EASA, 2010: EASA2010: Crisis and imagination
Maynooth, 24/08/2010 – 27/08/2010
The self as 'mini-corporation'? The fate of neo-liberal models of personhood in the boom (and bust) economies of Central and Eastern Europe
Date and Start Time 27 Aug, 2010 at 11:30
The economic and political transition to a market capitalist system in Central and Eastern Europe has been described as the greatest neo-liberal experiment in recent history. Liberalisation has not only created profound changes in the areas of social welfare, entrepreneurship, labour, and consumption, but also new ideals of social ethics, citizenship and self-government. In an environment shaped by global capital and labour flows, flexible specialization, low job security and diminishing welfare provisions, individuals are encouraged to become self-reliant and 'flexible' in both in their lifestyle choices and their working lives. People are being asked to re-think themselves, their rights and duties along the lines of a neo-liberal socio-economic philosophy. Anthropologist Emily Martin (2007) has described this neo-liberal subject as a 'mini-corporation'. According to this model, persons are encouraged to see themselves as property-owners and owners of their own labour power (as in the classical liberal tradition), but as "a collection of assets that must be continually invested in, nurtured, managed, and developed" (Martin 2000: 582).
This workshop invites scholars to reflect upon the ascent of neo-liberal models of personhood amongst policy makers, corporate individuals, politicians and ordinary citizens in Central and Eastern Europe; and to debate the consequences of the global recession for the viability of such models. How has the economic boom of the last 10 years and the current crises changed people's aspirations? Their perception of the private and public sectors? Their narratives of transition 'success' and 'failure' ?
This workshop is closed to new paper proposals.
Work-discipline and corporate culture: temporal regimes in a multinational bank in Romania
Various ethnographic studies have documented a sense of intensification of time among large strata of post-socialist societies. This paper will describe the transformations of work-discipline in a large Romanian state bank purchased by a Western bank during the early 2000s. Building on the work of E.P. Thompson, ethnographies of post-socialism and ethnographies of work in the flexible accumulation regime, I will describe the sudden process of disciplining the post-socialist work force, and the instilling a new sense of routine, daily schedule and work related relationships. Based on interviews with middle managers and human resources managers carried out in 2006, I describe the transformations induced by the new corporate management. These include a sharper separation of "work" and "life", higher standardization of time keeping, the de-socialization and individualization of work space, the emergence of "virtual" time and the colonization of personal time by organizational time mainly through training and team-building activities.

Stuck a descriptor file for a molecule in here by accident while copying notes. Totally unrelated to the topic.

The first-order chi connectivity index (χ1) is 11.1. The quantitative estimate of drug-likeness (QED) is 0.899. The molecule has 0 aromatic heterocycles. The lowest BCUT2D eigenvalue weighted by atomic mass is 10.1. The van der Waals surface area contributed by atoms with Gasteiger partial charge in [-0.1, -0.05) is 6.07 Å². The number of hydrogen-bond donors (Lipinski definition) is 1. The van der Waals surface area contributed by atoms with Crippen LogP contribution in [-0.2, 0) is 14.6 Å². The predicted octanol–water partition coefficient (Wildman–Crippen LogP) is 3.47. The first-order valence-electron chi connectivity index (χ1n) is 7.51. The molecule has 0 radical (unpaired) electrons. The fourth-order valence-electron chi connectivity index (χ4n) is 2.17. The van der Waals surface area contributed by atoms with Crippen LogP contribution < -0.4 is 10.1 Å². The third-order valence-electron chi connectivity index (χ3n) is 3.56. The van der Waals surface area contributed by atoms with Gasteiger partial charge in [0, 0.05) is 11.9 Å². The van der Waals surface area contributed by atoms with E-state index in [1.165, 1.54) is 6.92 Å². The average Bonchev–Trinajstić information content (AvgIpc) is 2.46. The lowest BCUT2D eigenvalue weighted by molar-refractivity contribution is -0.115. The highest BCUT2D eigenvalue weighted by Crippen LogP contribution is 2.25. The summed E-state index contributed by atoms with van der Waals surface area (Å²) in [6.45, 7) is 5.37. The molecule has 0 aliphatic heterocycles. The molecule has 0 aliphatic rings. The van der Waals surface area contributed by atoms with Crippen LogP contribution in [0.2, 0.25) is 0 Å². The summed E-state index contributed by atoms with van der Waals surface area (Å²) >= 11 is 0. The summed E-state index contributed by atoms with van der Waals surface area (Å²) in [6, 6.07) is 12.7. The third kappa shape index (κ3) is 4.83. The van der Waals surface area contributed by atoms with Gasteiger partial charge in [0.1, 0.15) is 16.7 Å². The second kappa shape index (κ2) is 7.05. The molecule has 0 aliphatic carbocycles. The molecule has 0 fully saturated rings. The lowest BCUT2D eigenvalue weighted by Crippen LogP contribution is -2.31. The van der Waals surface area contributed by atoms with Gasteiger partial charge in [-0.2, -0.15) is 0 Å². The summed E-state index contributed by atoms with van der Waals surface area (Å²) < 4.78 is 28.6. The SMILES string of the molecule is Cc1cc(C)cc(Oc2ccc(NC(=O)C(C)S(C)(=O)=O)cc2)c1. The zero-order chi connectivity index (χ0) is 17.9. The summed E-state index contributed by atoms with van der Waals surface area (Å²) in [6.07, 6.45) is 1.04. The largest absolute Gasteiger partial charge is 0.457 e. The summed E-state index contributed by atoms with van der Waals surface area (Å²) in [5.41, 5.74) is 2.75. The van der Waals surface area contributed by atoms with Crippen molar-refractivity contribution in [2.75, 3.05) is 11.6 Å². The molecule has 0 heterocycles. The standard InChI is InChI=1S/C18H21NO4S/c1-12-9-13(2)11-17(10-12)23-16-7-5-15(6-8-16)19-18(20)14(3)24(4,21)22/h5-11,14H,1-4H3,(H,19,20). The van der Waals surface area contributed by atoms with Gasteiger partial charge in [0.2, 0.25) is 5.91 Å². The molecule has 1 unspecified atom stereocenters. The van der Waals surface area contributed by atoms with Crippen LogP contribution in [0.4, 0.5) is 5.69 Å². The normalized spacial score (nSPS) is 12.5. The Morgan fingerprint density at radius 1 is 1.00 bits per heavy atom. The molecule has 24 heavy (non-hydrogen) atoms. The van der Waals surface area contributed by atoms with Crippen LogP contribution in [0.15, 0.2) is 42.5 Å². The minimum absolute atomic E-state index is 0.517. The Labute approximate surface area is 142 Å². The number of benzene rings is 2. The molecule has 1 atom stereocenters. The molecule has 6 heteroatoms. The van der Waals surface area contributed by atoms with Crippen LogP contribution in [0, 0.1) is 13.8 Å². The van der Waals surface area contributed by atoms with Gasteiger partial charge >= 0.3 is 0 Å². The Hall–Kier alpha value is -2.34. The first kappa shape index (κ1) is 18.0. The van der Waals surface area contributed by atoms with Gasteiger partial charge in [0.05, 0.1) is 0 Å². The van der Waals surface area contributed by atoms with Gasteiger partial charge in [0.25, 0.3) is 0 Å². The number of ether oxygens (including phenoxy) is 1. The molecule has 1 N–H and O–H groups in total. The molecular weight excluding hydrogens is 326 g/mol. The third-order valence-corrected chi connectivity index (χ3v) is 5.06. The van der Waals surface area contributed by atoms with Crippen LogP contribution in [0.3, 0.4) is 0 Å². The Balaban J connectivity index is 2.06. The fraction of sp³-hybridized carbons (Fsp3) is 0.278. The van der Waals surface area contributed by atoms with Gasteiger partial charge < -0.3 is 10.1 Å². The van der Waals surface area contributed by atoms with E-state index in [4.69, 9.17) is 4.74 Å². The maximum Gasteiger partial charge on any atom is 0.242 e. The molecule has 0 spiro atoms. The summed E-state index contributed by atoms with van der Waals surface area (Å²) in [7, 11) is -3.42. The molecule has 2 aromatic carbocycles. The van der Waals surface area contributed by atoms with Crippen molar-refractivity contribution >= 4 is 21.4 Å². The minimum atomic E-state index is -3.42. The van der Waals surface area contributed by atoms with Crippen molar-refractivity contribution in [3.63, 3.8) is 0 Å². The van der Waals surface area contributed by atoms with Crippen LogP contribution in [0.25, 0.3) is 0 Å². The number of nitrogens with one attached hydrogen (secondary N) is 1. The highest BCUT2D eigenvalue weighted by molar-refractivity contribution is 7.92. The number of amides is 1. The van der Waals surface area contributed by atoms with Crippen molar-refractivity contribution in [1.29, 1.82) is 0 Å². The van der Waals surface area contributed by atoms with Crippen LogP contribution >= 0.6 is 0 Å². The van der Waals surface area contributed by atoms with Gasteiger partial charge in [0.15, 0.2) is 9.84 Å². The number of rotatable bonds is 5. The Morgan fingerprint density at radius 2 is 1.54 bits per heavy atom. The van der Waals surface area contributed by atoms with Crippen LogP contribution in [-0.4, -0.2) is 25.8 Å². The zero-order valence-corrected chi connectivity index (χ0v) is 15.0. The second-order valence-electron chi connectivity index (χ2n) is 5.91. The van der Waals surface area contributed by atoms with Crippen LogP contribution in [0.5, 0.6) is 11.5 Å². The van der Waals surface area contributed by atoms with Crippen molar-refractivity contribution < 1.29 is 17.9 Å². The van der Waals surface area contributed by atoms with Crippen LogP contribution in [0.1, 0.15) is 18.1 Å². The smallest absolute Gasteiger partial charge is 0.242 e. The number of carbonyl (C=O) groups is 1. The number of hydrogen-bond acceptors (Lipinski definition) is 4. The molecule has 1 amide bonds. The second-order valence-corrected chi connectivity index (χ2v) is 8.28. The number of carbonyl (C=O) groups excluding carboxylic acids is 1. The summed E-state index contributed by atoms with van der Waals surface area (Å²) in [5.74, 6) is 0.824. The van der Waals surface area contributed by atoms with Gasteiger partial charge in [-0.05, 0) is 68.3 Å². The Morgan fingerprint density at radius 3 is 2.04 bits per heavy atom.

Selling, yet still social: the continued importance of consociational personhood among eastern German entrepreneurs
In this paper I explore how entrepreneurs in postsocialist eastern Germany are rhetorically encouraged to adopt neoliberal practices, in an era still overshadowed by the negative memory of 'Ich AG' individual 'corporations' as solutions to personal longterm unemployment crises. Using Warner's conception of publics, the paper explores the messages promoting risk-taking, expansion, industriousness and self-promotion (western) German entrepreneurship advice manuals promote. I show the remarkable similarity in stance on entrepreneurship taken by a high-circulation weekly periodical, whose readership has otherwise been cast as eastern counterpublic with views conforming to a conception of personhood expressed in the non-neoliberal 'east German idiom' (Engler) of modesty, trust and greater consociational thinking. Based on observations in entrepreneurship courses and interviews with participants, I suggest that despite this neoliberal message's replication and tacit acceptance by both easterners and westerners, consociational personhood still retains a high moral significance among eastern German entrepreneurs.
Building on trust: open-ended contracts and the creation of sociality in the time of neoliberalism
Based on research in a Romanian village, this paper challenges some of the fundaments of neo-liberal discourse by contrasting the deep free-market beliefs of the people that I worked with with the underdevelopment engendered by extreme individualism and lack of cooperation. While the "amoral familism" and money-centred ideology displayed in the social life of the village share much with "laissez-faire" economics, they also lead to an economy mired by mistrust and spiteful actions, where "might is right". In contrast, I analyse a particular building-trade practice of open-ended contracts where economic exchanges omit the negotiation of payment and rely on social relations for settling the debts. Following processes linking local representations of reciprocity in the historical moneyless peasant economy with the contemporary effects of migration, the paper reflects upon the solutions employed by villagers to bind themselves into a mutually beneficial sociality and escape the blind-alley of autarchy.
This workshop is closed to new paper proposals.